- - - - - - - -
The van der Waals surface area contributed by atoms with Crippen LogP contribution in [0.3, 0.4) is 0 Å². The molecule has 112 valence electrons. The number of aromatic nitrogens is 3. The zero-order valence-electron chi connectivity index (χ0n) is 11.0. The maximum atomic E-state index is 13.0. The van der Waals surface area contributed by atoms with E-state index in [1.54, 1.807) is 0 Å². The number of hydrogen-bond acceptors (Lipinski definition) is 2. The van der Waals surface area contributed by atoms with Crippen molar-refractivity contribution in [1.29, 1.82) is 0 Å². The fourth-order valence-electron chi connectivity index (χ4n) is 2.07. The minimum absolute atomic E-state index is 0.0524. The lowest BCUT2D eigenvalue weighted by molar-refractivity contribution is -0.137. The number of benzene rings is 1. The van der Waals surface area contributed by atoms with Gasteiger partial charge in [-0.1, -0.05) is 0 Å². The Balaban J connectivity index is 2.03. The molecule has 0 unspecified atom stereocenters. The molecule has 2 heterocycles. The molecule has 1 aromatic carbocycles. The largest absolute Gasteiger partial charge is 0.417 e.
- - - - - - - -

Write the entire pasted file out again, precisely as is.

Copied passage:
The van der Waals surface area contributed by atoms with Crippen LogP contribution in [0.3, 0.4) is 0 Å². The molecule has 112 valence electrons. The number of aromatic nitrogens is 3. The zero-order valence-electron chi connectivity index (χ0n) is 11.0. The maximum atomic E-state index is 13.0. The van der Waals surface area contributed by atoms with E-state index in [1.54, 1.807) is 0 Å². The number of hydrogen-bond acceptors (Lipinski definition) is 2. The van der Waals surface area contributed by atoms with Crippen molar-refractivity contribution in [1.29, 1.82) is 0 Å². The fourth-order valence-electron chi connectivity index (χ4n) is 2.07. The minimum absolute atomic E-state index is 0.0524. The lowest BCUT2D eigenvalue weighted by molar-refractivity contribution is -0.137. The number of benzene rings is 1. The van der Waals surface area contributed by atoms with Gasteiger partial charge in [-0.1, -0.05) is 0 Å². The Balaban J connectivity index is 2.03. The molecule has 0 unspecified atom stereocenters. The molecule has 2 heterocycles. The molecule has 1 aromatic carbocycles. The largest absolute Gasteiger partial charge is 0.417 e.